One of my favorite quotes of all time is from Warren Buffett, who so famously said, “If you lose money for the firm, I will be understanding. Lose a shred of reputation, and I will be ruthless.”

That’s because you can always make more money as an organization, but if you damage a reputation, it’s almost always impossible to come back from that. Once the damage is done, no amount of money or groveling will help. 

This is why it’s so important to think about a crisis before it happens. Yet, most organizations (and celebrities) think about a crisis when it happens—and they’re already embroiled in the reputation hits. 

It’s understandable. No one thinks a crisis will befall them, and they certainly don’t think their reputation will take a big enough hit that it will ruin them, so they turn a blind eye or put their heads in the sand or whatever cliche you want to use. Why spend money and time on something that may or may not affect the organization?

Yet, in today’s digital, 24/7 world, things happen, and nearly every organization will have to deal with at least an issue, if not a full-on crisis or reputation hit. 

Think about crisis communications as an insurance plan. You might never need it, but if you do, you’ll be grateful you had the foresight to plan and practice for a crisis. 

Essential Crisis Communications Planning

There is no shortage of crises to use as case studies and to study for best practices on what not to do. Take, for instance, Lizzo. 

She is currently under fire for allegedly creating a toxic workplace, complete with sexual harassment, body shaming, and racial and religious discrimination. All from a leader who has built a brand and reputation on accepting all body types and being inclusive.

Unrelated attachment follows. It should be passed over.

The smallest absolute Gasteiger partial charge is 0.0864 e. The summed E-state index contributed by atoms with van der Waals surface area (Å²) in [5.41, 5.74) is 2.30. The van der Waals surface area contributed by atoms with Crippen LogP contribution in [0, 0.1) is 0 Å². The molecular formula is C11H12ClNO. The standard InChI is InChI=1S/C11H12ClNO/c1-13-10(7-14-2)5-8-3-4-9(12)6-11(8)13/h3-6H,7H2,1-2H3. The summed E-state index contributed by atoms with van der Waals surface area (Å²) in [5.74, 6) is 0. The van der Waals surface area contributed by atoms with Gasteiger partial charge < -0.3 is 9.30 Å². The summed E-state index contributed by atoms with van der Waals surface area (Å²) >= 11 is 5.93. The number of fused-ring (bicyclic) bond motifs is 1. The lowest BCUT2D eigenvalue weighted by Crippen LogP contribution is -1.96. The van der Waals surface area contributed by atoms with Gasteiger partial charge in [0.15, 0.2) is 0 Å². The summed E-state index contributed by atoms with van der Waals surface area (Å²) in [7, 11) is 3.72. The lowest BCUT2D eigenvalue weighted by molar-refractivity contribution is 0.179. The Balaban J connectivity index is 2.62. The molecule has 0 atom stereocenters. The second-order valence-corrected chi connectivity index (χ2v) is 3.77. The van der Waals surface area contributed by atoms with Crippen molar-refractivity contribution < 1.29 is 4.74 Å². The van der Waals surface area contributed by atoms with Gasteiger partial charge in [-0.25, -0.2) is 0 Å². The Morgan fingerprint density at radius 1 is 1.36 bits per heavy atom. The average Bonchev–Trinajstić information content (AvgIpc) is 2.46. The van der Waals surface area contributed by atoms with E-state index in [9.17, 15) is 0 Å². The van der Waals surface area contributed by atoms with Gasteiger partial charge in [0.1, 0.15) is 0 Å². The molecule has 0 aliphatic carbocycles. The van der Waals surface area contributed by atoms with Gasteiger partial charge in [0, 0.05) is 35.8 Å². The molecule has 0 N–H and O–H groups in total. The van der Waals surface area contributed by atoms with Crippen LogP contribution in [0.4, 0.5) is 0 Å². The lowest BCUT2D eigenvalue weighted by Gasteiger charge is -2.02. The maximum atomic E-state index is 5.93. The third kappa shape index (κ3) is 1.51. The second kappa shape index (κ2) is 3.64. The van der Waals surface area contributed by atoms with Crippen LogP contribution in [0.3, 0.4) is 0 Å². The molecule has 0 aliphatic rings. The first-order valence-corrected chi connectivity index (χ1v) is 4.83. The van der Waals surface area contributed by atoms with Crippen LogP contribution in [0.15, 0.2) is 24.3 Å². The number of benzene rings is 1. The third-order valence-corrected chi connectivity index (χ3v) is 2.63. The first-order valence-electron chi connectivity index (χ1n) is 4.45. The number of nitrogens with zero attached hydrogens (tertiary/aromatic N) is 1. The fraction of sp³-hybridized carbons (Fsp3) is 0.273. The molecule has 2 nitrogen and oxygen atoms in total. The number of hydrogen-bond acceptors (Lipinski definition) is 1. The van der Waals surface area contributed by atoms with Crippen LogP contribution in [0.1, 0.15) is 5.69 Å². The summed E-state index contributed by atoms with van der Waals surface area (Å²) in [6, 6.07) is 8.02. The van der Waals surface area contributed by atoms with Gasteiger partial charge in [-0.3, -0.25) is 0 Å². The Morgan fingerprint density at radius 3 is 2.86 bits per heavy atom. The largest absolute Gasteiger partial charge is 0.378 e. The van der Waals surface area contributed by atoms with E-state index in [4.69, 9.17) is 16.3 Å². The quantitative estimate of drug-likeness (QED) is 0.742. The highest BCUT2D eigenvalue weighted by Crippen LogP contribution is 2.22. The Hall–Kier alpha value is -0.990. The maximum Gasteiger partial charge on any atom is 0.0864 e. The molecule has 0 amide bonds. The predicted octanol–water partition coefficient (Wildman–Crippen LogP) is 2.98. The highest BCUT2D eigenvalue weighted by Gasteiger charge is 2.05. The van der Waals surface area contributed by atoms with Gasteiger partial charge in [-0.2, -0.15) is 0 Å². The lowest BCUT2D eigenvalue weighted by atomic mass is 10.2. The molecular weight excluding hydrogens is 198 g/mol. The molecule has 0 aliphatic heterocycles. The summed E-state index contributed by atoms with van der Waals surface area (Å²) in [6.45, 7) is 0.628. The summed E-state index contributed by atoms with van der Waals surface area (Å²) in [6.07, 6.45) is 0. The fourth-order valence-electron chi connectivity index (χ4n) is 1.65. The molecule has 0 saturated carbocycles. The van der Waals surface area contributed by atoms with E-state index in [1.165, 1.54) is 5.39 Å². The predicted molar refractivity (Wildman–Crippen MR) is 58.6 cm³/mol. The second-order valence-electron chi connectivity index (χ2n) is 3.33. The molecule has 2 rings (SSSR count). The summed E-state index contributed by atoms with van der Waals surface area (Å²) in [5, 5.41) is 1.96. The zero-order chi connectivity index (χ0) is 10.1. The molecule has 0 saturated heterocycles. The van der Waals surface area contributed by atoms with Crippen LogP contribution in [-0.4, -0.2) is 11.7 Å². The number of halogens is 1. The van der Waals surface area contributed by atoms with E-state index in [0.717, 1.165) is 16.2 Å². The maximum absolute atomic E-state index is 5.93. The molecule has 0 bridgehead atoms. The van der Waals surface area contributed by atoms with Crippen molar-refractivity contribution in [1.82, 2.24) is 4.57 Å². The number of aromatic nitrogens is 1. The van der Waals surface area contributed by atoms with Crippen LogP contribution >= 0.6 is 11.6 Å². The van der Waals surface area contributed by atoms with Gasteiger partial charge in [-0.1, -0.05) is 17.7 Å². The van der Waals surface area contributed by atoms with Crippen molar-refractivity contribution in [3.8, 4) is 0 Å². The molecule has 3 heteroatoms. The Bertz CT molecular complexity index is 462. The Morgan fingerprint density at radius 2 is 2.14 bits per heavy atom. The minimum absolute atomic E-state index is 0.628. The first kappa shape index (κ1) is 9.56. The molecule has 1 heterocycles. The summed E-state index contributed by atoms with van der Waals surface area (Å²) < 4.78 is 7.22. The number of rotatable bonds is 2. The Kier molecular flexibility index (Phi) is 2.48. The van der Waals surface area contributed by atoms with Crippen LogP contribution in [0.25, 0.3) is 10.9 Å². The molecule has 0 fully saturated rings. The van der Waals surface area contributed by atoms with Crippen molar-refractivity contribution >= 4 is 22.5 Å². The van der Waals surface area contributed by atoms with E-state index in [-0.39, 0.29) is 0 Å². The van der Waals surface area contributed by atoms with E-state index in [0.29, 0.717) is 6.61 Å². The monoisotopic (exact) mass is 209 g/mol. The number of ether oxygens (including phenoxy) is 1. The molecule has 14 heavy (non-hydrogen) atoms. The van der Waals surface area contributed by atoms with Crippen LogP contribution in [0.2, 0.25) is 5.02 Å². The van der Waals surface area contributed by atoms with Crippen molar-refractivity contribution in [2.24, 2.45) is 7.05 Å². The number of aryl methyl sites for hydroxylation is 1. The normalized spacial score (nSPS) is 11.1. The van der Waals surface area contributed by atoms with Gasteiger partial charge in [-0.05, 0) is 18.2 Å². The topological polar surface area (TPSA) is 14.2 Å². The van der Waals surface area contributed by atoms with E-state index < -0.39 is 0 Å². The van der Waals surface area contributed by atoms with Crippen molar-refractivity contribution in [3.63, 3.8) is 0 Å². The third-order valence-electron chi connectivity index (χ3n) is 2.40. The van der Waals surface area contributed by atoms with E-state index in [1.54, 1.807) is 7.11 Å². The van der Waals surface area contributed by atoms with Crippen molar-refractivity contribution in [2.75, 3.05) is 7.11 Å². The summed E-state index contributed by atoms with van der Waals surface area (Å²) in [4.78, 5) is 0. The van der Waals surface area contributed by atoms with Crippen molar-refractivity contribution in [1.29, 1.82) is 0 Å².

But her situation is potentially more damaging than a reputational hit brought on by employees against a leader. They challenge her brand values. Not only has she campaigned for inclusivity and against body shaming and bullying, her songs are “anthems of empowerment and self-acceptance. She lives freely and unapologetically, whether twerking on the beach with her besties or modeling stylish crop tops from her shapewear brand Yitty.”

She does more than just talk; she lives her values. 

While the charges against her are serious, they haven’t yet hurt her reputation. Sure, some of her fans are asking, “What the heck is going on?” but right now, no one knows what is true and what’s being used against her because of her deep pockets. However, should these allegations be proven true or should she lose in court, her reputation could suffer irreparable damage. 

As Seth Arenstein put it so eloquently in CommPro Biz, “Like relationships, reputations have highs and lows. Some things burnish reputations, others hurt, becoming small negatives or large, direct hits. At this moment, it’s unclear how the lawsuit against pop star Lizzo ultimately will affect her reputation and career.”

So, what can we learn from Lizzo? And why is it so crucial to focus on crisis communications before the storm hits? 

Preparedness Is Key

I’m full of cliches today, but “failing to prepare is preparing to fail.” This could not be more true in crisis communications. Remember, planning for your eventual crises is having insurance. You hope you never need to use it, but you’ll be glad it’s there if you do. 

The Right Message At the Right Time